The great Spanish-born philosopher George Santayana is perhaps more appreciated in his adopted USA than in the UK, which may explain why his four page Lines on leaving Bedford Street Schoolhouse bears such a large price tag. The short poem, his first publication, appeared when he was just 17 and on his way to a brilliant career at Harvard. Most of his subsequent published works, which in addition to philosophical treatises promoting his particular brand of scepticism and pragmatism, include a novel, volumes of memoirs and poetry, fetch nothing like this high figure, though naturally, like any other original thinker, he has his collectors.

American Declaration of Independence, 1776. Print run of 500. $8.14 million

In 1776 five hundred ‘official ‘broadsheets declaring the independence of the United States were rushed off the press and distributed, presumably to lawmakers and politicians, across the new nation. Over the years various copies, in various states of repair, have been found, in public collections, framed behind glass or among the papers of deceased individuals in the US. Up to 1987 only three copies were known to be in private hands, but in this year a browser found a picture in a garage sale in Pennsylvania and bought it because he liked the frame. We’ve all done it. However, on removing the art work he discovered an almost mint copy of the Declaration being used as a lining. Possibly it had once been proudly displayed in the frame, only to be supplanted by the artwork at some point.

The lucky owner hung onto it for four years, until he consigned to the Sotheby’s where it sold for $2.42 m in 1991. Nine years later it was bought at auction by Norman Lear, the TV producer, for a whopping $8.14m. In 2006 a varnished copy of the 1820 edition, which the wife of a pipe fitter had donated to a charity shop, was bought for $2.48 by another jammy browser, who sold it on for a cool $477,650. Other copies must still be out there.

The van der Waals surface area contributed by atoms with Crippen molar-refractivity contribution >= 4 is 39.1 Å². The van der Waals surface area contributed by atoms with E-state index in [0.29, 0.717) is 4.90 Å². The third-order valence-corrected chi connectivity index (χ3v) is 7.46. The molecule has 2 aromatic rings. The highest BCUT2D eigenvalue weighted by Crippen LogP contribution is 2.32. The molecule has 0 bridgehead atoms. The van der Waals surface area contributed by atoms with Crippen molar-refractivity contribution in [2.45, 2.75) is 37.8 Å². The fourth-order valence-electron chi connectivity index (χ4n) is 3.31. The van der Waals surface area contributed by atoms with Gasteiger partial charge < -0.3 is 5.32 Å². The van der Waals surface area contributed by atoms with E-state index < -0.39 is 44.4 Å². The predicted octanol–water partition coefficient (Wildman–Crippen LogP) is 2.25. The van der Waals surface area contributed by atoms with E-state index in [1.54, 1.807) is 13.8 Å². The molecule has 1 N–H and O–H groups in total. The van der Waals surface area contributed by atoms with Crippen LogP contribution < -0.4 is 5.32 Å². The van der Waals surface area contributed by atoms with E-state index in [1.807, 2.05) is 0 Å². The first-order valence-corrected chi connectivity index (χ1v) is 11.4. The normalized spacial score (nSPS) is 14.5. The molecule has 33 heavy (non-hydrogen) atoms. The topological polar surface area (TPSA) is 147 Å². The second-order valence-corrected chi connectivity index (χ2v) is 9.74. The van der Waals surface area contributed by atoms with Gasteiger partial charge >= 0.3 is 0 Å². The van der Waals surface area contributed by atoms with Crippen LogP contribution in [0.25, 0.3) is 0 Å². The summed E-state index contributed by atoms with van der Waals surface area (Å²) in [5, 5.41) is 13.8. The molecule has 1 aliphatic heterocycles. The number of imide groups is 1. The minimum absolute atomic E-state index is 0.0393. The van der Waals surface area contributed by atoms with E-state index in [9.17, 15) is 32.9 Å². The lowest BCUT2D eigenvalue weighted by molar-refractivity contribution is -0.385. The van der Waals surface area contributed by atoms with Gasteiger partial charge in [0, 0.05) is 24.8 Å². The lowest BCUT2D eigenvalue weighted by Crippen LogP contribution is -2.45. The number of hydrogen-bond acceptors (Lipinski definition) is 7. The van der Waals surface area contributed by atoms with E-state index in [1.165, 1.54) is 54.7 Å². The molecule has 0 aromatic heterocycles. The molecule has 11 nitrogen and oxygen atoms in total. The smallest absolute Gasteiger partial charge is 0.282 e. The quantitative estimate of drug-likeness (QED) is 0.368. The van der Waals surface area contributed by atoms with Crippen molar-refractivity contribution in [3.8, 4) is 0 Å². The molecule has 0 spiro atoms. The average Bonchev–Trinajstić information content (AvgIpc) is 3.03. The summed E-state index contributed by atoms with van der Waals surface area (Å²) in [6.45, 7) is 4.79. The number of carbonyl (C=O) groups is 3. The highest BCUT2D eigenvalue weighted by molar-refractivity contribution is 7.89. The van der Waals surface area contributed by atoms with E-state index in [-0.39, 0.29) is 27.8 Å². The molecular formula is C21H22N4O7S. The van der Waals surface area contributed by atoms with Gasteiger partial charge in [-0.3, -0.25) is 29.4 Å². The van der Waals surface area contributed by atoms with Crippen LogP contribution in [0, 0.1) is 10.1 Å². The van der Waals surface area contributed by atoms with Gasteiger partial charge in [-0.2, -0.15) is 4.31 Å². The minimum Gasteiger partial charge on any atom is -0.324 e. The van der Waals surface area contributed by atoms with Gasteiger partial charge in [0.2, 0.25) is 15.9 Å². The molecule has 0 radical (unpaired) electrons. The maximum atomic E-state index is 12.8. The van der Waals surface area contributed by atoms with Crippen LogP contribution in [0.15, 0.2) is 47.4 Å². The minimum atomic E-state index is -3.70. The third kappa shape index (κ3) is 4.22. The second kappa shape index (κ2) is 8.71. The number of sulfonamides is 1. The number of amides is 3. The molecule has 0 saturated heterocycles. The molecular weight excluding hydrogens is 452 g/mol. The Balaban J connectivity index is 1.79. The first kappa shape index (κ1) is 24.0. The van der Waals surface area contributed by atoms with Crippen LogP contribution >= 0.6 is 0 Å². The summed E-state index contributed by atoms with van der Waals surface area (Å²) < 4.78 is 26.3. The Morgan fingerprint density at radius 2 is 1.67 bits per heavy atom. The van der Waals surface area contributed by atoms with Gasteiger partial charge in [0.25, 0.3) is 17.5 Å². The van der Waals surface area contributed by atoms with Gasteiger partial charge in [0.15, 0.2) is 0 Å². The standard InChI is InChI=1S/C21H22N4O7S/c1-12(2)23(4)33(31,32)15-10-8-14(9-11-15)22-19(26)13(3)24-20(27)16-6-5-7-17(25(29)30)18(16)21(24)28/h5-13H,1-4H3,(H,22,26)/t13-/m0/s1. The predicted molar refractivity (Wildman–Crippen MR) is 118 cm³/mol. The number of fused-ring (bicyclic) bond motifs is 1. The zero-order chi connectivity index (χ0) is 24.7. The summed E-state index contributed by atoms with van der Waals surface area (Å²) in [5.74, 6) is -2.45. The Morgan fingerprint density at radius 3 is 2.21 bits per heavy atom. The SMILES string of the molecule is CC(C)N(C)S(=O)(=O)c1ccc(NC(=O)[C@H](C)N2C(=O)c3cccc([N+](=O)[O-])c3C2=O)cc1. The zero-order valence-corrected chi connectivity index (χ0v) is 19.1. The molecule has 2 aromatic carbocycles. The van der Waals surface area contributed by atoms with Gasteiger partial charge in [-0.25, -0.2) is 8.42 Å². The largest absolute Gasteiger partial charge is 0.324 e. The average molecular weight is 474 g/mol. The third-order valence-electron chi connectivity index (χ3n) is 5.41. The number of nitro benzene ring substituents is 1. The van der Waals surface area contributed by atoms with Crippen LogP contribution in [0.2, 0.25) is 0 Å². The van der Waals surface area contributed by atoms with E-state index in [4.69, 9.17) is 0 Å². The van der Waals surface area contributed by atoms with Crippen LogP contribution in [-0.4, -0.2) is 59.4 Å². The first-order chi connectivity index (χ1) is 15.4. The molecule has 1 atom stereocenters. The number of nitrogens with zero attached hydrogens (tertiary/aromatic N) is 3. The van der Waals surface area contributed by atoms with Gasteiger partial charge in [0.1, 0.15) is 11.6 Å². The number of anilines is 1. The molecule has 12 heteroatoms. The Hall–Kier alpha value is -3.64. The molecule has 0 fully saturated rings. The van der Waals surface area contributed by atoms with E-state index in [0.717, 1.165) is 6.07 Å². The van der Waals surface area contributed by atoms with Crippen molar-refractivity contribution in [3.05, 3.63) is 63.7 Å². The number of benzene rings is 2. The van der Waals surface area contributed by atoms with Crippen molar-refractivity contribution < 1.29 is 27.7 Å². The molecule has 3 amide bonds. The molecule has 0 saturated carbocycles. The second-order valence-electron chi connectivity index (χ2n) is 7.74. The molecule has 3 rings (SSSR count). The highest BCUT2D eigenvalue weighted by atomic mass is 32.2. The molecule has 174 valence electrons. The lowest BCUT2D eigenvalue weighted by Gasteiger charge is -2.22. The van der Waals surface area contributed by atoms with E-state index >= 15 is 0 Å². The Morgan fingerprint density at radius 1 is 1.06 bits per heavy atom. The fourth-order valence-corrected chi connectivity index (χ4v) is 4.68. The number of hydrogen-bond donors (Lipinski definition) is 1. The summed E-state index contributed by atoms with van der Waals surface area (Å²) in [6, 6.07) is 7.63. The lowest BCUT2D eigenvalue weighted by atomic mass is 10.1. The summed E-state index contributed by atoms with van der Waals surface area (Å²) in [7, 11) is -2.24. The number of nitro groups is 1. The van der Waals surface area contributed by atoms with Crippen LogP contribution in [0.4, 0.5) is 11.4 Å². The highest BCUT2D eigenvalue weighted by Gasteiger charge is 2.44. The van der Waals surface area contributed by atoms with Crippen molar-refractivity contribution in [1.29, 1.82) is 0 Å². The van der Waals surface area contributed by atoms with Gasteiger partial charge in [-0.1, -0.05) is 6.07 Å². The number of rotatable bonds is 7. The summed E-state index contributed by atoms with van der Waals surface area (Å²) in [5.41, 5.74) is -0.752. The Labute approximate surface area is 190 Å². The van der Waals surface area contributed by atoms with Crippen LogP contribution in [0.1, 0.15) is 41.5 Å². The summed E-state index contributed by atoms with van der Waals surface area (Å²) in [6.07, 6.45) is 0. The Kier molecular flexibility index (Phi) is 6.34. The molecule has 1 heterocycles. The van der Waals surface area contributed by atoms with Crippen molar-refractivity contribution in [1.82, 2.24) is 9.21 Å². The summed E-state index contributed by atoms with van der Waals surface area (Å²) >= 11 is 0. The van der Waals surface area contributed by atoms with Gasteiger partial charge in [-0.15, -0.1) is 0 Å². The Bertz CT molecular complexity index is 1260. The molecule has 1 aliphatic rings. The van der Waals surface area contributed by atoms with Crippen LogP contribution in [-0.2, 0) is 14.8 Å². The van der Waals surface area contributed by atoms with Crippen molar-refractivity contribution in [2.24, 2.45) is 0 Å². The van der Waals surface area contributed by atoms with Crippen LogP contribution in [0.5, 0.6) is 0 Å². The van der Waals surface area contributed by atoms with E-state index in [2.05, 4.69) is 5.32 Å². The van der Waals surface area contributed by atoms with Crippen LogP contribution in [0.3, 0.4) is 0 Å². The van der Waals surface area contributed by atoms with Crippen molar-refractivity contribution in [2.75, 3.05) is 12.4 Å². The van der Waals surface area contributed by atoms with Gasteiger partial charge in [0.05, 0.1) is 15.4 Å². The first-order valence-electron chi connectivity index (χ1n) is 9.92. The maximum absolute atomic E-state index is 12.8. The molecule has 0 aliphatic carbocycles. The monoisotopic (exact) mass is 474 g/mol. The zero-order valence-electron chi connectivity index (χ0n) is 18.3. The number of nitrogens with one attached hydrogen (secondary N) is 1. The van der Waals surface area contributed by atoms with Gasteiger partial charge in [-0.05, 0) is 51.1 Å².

Single pages

Although, strictly speaking, single sheets torn from very ancient books don’t belong here, some opportunistic online dealers still try to convince punters that a single printed page from any black-letter work printed before 1600 is valuable per se. For instance, two ABE dealers from Glastonbury and Cumbria both have different single pages from the Udall translation of The Paraphrases of Erasmus (1548) for sale at £55 and £95 respectively, slightly ambitious when one considers that the whole volume of 900 plus pages can be had for around £2,500. It’s a very rare book, admittedly, but not exactly incunabula. Better value, considering that it is the very first book to be printed using moveable type, is a single page from the Gutenberg Bible, which retails at the Great Site in the USA at around $100,000, according to which section of the book it comes from. In May Bloomsbury will be selling a page from a Gutenberg, so it will be interesting to see what such a rare item fetches. The estimate is £25,000- £30,000 [R. M. Healey.]

Many thanks Robin. Talking of one sheet items one must not forget Joyce's broadside poem 'Gas from a Burner' (Trieste, 1912) which leaves little change from $20,000 and the one page poem 'Winter Ship' distributed by Sylvia Plath on the streets of Edinburgh in 1960. Only 60 copies and worth about £1500.Kerouac's 1966 broadside poem 'A Pun for Al Gelpi' is worth about the same and there are countless ephemeroids in 4 and 5 figures (like a ticket to a Mozart concert or last week's Titanic menu.) As for leaves from the Gutenberg Bible an incomplete copy was broken in the 1920s and leaves were issued by A Edward Newton in a book called 'A Noble Fragment'. 23 copies have shown up since 2000 and the last 4 made just over $40000 each and one in 1998 with 4 leaves made $85,000. Leaves from Shakespeare Folios also appear and make useful sums...